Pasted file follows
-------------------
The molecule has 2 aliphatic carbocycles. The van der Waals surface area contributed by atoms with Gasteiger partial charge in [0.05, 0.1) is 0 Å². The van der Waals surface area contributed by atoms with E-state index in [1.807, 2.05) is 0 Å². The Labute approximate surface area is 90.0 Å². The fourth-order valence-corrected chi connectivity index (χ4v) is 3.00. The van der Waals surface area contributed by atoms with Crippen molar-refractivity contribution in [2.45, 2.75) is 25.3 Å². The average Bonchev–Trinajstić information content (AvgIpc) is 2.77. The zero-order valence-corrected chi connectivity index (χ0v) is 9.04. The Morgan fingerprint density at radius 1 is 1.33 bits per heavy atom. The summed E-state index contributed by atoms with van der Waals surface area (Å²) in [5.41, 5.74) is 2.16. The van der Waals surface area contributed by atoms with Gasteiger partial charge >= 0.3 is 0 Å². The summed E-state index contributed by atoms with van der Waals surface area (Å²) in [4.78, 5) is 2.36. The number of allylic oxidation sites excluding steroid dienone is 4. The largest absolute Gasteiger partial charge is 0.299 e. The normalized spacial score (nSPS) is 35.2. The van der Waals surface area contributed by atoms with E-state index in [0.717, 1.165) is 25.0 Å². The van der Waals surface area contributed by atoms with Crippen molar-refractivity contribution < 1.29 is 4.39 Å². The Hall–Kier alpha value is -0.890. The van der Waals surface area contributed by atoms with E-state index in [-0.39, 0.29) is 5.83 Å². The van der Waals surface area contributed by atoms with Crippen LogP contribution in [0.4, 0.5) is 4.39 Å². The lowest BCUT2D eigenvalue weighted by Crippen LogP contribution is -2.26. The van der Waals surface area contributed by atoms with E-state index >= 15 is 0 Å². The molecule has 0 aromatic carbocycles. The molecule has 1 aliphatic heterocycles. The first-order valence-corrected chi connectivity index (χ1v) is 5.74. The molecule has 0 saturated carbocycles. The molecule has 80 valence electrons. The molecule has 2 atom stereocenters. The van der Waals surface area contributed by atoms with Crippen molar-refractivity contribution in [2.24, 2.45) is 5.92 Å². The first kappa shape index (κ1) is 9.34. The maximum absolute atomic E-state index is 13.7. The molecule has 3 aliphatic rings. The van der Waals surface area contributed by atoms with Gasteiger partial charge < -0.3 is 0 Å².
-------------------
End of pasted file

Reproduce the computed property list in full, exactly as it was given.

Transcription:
The molecule has 2 aliphatic carbocycles. The van der Waals surface area contributed by atoms with Gasteiger partial charge in [0.05, 0.1) is 0 Å². The van der Waals surface area contributed by atoms with E-state index in [1.807, 2.05) is 0 Å². The Labute approximate surface area is 90.0 Å². The fourth-order valence-corrected chi connectivity index (χ4v) is 3.00. The van der Waals surface area contributed by atoms with Crippen molar-refractivity contribution in [2.45, 2.75) is 25.3 Å². The average Bonchev–Trinajstić information content (AvgIpc) is 2.77. The zero-order valence-corrected chi connectivity index (χ0v) is 9.04. The Morgan fingerprint density at radius 1 is 1.33 bits per heavy atom. The summed E-state index contributed by atoms with van der Waals surface area (Å²) in [5.41, 5.74) is 2.16. The van der Waals surface area contributed by atoms with Gasteiger partial charge >= 0.3 is 0 Å². The summed E-state index contributed by atoms with van der Waals surface area (Å²) in [4.78, 5) is 2.36. The number of allylic oxidation sites excluding steroid dienone is 4. The largest absolute Gasteiger partial charge is 0.299 e. The normalized spacial score (nSPS) is 35.2. The van der Waals surface area contributed by atoms with E-state index in [0.717, 1.165) is 25.0 Å². The van der Waals surface area contributed by atoms with Crippen molar-refractivity contribution < 1.29 is 4.39 Å². The Hall–Kier alpha value is -0.890. The van der Waals surface area contributed by atoms with E-state index in [-0.39, 0.29) is 5.83 Å². The van der Waals surface area contributed by atoms with Crippen LogP contribution in [0.4, 0.5) is 4.39 Å². The lowest BCUT2D eigenvalue weighted by Crippen LogP contribution is -2.26. The van der Waals surface area contributed by atoms with E-state index >= 15 is 0 Å². The molecule has 0 aromatic carbocycles. The molecule has 1 aliphatic heterocycles. The first-order valence-corrected chi connectivity index (χ1v) is 5.74. The molecule has 0 saturated carbocycles. The molecule has 80 valence electrons. The molecule has 2 atom stereocenters. The van der Waals surface area contributed by atoms with Crippen molar-refractivity contribution in [2.24, 2.45) is 5.92 Å². The first kappa shape index (κ1) is 9.34. The maximum absolute atomic E-state index is 13.7. The molecule has 3 aliphatic rings. The van der Waals surface area contributed by atoms with Gasteiger partial charge < -0.3 is 0 Å².